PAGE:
IAB ALM 2020: In Quest of Cookie Alternatives

21 February 2020

Intro

Last week, the 2020 IAB Annual Leadership Meeting (ALM) at Palm Desert, California, gathered adtech leaders to discuss the latest industry trends and challenges. Market players were focused on the improvement of consumer experience, big data, artificial intelligence, media buying automation on TV, and 5G. However, the key topic was users’ privacy, and cookie-free environment implementation on the Internet within the nearest years. 

Randall Rothenberg, CEO at IAB, welcome & opening remarks

Since Google announced the upcoming elimination of 3rd party cookies in its Chrome browser by 2022, the finding of alternative user identification methods is on agenda. Our CEO, Aleksey Boltivets, who’s also the President of the IAB Ukraine, Volodymyr Zakrevskyi, CTO, and Yaroslav Kholod, Director of Programmatic Division, attended this event and brought us the background of the meeting and insights.

Backstory

In 2018, the new edit of the GDPR (General Data Protection Regulation) came into force and affected the policy on the privacy of every single website within the EU jurisdiction subordination. The main requirement is that if you use cookies, you need to ask for consent from users before setting any cookies. Meanwhile, the US found it possible to sidestep the regulation and kept all the same approach in regard to data collection process.

However, on January 1, 2020, the CCPA (California Consumer Privacy Act) became effective, and it’s about to be the beginning of cookies collection policy transformation in the US. The bill is granting a consumer a right to request California-reside business to disclose the categories and specific pieces of personal information that it collects about the consumer. For the time being, other federative states are considering the implementation of proper regulations.

Key suggestions and objections

Today, the industry players are puzzled about how to figure out the situation of the upcoming cookie-free era. Cookies are advertisers’ compass in their campaigns, and very soon it will be demagnetized. There are two ideas in this regard that were discussed at the conference. The first one is email identification. To avoid undesired information disclosure (the mailbox details), it’s suggested to use asymmetric encryption.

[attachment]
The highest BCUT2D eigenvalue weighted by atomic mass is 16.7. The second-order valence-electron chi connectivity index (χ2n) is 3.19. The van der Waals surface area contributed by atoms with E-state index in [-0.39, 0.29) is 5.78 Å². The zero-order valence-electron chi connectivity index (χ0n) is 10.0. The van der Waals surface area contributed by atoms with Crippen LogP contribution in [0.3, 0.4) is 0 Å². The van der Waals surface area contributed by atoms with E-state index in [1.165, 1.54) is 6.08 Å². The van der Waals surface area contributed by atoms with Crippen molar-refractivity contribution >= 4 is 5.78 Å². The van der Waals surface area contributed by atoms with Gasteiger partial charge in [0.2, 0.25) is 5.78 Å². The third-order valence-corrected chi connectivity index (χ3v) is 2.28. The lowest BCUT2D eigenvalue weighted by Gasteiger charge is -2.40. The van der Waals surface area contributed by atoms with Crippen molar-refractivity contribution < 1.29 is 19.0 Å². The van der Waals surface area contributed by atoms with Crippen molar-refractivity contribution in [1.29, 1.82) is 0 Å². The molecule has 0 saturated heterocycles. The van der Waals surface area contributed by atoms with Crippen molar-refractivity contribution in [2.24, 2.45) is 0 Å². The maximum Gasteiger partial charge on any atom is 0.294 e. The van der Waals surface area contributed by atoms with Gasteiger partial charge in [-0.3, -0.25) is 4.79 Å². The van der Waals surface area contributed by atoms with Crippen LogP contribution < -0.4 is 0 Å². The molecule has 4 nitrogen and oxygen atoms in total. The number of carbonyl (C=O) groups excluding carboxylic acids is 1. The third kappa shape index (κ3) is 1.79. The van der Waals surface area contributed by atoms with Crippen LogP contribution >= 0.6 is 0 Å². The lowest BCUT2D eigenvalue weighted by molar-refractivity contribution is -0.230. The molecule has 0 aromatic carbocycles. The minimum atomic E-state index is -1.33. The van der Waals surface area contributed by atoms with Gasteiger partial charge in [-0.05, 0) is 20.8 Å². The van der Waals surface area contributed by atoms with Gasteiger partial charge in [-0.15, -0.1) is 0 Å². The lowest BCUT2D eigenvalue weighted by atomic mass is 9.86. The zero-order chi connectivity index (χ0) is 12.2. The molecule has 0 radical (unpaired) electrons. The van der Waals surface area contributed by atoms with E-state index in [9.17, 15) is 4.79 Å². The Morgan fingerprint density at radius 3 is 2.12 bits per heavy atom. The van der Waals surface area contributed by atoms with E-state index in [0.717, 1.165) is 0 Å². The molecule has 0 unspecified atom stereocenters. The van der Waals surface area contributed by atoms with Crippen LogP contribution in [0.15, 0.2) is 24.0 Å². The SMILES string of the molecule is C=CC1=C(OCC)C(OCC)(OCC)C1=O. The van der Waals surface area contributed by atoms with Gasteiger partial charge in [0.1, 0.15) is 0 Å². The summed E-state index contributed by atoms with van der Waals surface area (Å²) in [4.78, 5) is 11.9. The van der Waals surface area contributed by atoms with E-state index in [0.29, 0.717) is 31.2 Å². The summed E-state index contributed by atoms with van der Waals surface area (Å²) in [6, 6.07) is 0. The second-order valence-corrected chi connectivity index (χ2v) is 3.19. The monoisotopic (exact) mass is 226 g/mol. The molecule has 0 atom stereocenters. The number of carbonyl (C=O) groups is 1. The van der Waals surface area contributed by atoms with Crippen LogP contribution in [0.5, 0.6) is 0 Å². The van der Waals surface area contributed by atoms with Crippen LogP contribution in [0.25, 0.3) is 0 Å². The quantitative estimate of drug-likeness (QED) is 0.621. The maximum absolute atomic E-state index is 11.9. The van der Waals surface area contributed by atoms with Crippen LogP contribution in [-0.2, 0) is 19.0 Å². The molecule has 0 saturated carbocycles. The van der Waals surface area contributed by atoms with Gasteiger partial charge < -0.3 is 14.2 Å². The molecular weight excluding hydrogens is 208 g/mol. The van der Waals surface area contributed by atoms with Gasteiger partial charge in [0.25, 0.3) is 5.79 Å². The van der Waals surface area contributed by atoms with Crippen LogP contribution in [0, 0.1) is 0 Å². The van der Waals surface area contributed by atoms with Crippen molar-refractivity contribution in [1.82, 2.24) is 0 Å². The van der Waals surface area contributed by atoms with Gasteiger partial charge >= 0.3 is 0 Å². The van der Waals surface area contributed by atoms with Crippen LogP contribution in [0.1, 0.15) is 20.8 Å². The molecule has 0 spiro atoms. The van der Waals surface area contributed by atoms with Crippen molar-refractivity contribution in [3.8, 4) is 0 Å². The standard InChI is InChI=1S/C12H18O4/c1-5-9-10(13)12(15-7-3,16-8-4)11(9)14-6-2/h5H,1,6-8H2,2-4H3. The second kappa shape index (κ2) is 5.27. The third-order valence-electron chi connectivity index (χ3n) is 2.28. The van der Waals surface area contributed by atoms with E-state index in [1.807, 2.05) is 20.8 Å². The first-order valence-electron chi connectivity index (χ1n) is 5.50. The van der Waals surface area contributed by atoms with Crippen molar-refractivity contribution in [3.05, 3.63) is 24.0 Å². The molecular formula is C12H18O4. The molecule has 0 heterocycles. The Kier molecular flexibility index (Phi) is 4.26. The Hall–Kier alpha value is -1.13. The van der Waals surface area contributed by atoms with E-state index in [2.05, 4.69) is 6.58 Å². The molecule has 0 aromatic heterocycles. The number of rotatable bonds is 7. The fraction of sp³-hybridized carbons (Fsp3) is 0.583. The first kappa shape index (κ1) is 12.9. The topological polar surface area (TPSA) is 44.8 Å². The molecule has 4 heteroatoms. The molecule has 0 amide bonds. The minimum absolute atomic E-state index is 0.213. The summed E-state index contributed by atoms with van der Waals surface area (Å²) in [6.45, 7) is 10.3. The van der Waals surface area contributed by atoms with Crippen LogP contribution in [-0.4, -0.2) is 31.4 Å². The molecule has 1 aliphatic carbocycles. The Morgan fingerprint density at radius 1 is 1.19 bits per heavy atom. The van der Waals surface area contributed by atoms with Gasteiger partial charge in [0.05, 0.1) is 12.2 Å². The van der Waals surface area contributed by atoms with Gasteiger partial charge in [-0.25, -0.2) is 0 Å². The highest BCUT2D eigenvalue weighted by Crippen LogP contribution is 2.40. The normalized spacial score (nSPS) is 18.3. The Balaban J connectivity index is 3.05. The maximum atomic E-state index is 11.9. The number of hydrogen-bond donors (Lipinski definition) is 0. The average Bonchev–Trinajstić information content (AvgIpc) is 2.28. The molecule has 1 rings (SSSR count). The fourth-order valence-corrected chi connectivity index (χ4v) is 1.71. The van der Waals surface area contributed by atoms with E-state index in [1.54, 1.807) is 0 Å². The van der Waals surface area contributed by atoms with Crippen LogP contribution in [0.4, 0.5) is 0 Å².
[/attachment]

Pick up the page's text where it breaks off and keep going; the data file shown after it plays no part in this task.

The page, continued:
This method allows to encrypt user’s email address which provides privacy security, but it contains behavioral data that belong to the email owner. This means that if the visitor enters the email address in a form at the website, a publisher will obtain the user’s browser history and activity log, but the publisher won’t see the email address.

Such an idea met quite a skeptical reaction among IAB ALM attendees. The implementation of this approach means that the users will have to provide their email addresses before entering every single website. Let’s be honest. When you google something and then follow a random link and see a form to fill with your data, it irritates and evokes a desire to leave the page, agree? It can work for popular resources, but small publishers will lose their potential visitors. 

The other negative factor here is that there is no opt-out function. While cookies can be easily deleted from a browser, user data that attached to the email address can’t.           

And the third bottleneck is that the biggest email providers, which are Google and Apple, support the ability of users to register multiple accounts. Apple even recommends users to enter fake emails when they make a purchase in an e-shop. With this, the creation of actual user background is impossible.     

Also, IAB Tech Lab representatives picked up the idea and announced a similar solution. It also implies email identification but in a bit different way. To avoid repetitive email indication, they suggested developing a plug-in for the browser where the user would type in his mailbox address just once. The problem is that the plug-in should be installed by each user manually which seems to be a questionable initiative.    

For instance, there are less than 30% of connected devices in the US that use one of the most popular Chrome extensions — AdBlock. If people neglect the opportunity not to see ads with the AdBlock extension, it’s unlikely they will be encouraged to install software to see ones.

About Rearc

To find a solution that would cover all ad tech industry players’ needs, IAB launched the Rearc project. This troubleshooting project aims to rearchitect digital marketing and to find comprehensive alternatives to cookie files. The Rearc unites leaders from the brand, agency, publisher, platform and technology industries. They welcome any ideas and initiatives that can help with the issue, so if you have some — feel free to join the collaboration. As an active player of the adtech industry, Admixer is also going to participate in the Rearc project.

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